Portland, ME- Rain to rain/snow. 1-2in of wet snow is possible
Bangor, ME- Rain to heavy snow. 2-5in of snow is possible
"Subject to Change"
Current guidance has been edging the position of the low pressure farther northwest while weakening the first shortwave and strengthening the primary low. This trend will likely continue slightly northwest with limited blocking upstream enhancing uncertainty for many forecasts at the cusp of the rain/snow line. Current SREF and GEFS ensemble means suggest widespread 1-1.5in QPF amounts well inland towards I-81 with a sharp cutoff to the northwest. Ensembles are continuing to shift northwest in QPF and likely will continue to do so by about 25-50 miles. The NAM remains on the colder edge of the envelope suggesting very high snow amounts for parts of east-central Pennsylvania up through northwest New Jersey and up through central New England. Given my analysis this morning, it appears the NAM is already running a bit too cold given 2m temperatures in the low to mid 50s for most observing sites. GFS remains the farthest southeast of guidance and given the nw shift in the ensembles, it likely remains too far southeast and can be disgarded.
ECMWF is a mean between the GFS and NAM operational models and therefore has the highest concentration. Model QPF remains similar with 1in amounts as far northwest of Harrisburg, PA. Much of this QPF is progged as snow, although I believe guidance is running a bit too warm for boundary layer temperatures and there I am cutting snowfall QPF totals in half accounting for factors such as wet and warm ground temperatures, poor snow ratios, and above freezing boundary layer temperatures.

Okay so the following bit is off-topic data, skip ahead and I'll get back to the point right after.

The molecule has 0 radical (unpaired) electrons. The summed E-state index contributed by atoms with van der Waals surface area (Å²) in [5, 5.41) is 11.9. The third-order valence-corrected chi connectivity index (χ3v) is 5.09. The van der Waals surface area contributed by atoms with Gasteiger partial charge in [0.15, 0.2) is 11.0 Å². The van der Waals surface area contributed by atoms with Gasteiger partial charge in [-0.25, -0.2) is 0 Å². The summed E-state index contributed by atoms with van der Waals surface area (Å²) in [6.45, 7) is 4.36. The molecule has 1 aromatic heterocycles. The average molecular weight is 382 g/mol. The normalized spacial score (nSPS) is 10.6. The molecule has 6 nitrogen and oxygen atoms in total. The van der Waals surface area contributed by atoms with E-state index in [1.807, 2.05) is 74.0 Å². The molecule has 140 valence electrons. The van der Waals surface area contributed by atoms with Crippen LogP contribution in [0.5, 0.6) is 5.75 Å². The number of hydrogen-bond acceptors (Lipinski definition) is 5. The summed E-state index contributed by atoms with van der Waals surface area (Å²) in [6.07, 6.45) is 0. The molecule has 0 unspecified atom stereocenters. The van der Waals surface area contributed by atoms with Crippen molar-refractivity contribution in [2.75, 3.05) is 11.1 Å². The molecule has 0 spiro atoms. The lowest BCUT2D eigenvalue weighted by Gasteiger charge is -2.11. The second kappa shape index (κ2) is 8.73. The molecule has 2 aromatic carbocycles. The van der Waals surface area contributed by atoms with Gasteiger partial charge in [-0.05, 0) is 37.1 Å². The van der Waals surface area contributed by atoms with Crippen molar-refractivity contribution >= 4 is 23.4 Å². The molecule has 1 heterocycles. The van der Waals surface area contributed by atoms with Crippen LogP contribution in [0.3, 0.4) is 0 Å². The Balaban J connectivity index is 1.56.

After the Storm
The continued +AO and +NAO will dominate the long range with little to no blocking in the northern Atlantic. Current MJO phases support an instilled mild pattern over the eastern contiguous United States with limited chances of wintry weather through the end of the month. As my December forecast alerted to, it is likely another very mild spell is possible mid to late month perhaps towards the holidays as the EPO begins to retreat to a positive anomaly. In the shorter term colder (seasonable to slighty below normal) temperatures are likely under a west-northwest flow. Given the lake of cyclonic flow, lake effect snows will remain unorganized for the most part with a snow drought continuing across the Great Lakes. Any chances of lake effect snow will be limited to directly after frontal passages.
A weak clipper will move across upstate New York and northern New England with the threat of light snow. Moisture will be lacking, but orographic lift may aid in the possibility for a coating to two inches of snow in some areas Friday night. A brief period of lake effect snow is likely over the weekend under a northwest flow. Given the reduced north Atlantic blocking and the return of the unfavorable Alaskan vortex, most storm systems will have a higher likelihood of moving up through the Great Lakes. This will favor a snowy pattern towards the Midwest. Enjoy the the taste of winter this system provides as chances will remain minimal ahead.
Please post storm reports in this blog from across the Northeast during the winter storm and please post location of observation in each report...
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Lower Susquehanna Valley Doppler...
(Courtesy of WGAL)